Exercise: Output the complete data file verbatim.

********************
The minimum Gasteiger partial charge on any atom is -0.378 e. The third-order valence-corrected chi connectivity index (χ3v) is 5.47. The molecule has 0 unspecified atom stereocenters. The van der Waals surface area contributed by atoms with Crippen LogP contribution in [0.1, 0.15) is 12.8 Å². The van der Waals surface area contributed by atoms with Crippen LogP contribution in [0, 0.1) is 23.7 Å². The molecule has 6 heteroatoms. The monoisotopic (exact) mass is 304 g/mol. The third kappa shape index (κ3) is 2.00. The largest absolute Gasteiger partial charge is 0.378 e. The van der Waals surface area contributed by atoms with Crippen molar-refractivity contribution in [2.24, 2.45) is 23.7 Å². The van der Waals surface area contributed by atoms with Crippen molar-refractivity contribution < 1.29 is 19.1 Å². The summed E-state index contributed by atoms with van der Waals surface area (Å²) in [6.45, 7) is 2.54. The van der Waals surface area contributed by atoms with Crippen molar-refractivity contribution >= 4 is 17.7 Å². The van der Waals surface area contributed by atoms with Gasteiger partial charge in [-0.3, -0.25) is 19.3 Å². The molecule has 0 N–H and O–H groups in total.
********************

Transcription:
The minimum Gasteiger partial charge on any atom is -0.378 e. The third-order valence-corrected chi connectivity index (χ3v) is 5.47. The molecule has 0 unspecified atom stereocenters. The van der Waals surface area contributed by atoms with Crippen LogP contribution in [0.1, 0.15) is 12.8 Å². The van der Waals surface area contributed by atoms with Crippen LogP contribution in [0, 0.1) is 23.7 Å². The molecule has 6 heteroatoms. The monoisotopic (exact) mass is 304 g/mol. The third kappa shape index (κ3) is 2.00. The largest absolute Gasteiger partial charge is 0.378 e. The van der Waals surface area contributed by atoms with Crippen molar-refractivity contribution in [2.24, 2.45) is 23.7 Å². The van der Waals surface area contributed by atoms with Crippen molar-refractivity contribution < 1.29 is 19.1 Å². The summed E-state index contributed by atoms with van der Waals surface area (Å²) in [6.45, 7) is 2.54. The van der Waals surface area contributed by atoms with Crippen molar-refractivity contribution >= 4 is 17.7 Å². The van der Waals surface area contributed by atoms with Gasteiger partial charge in [-0.3, -0.25) is 19.3 Å². The molecule has 0 N–H and O–H groups in total.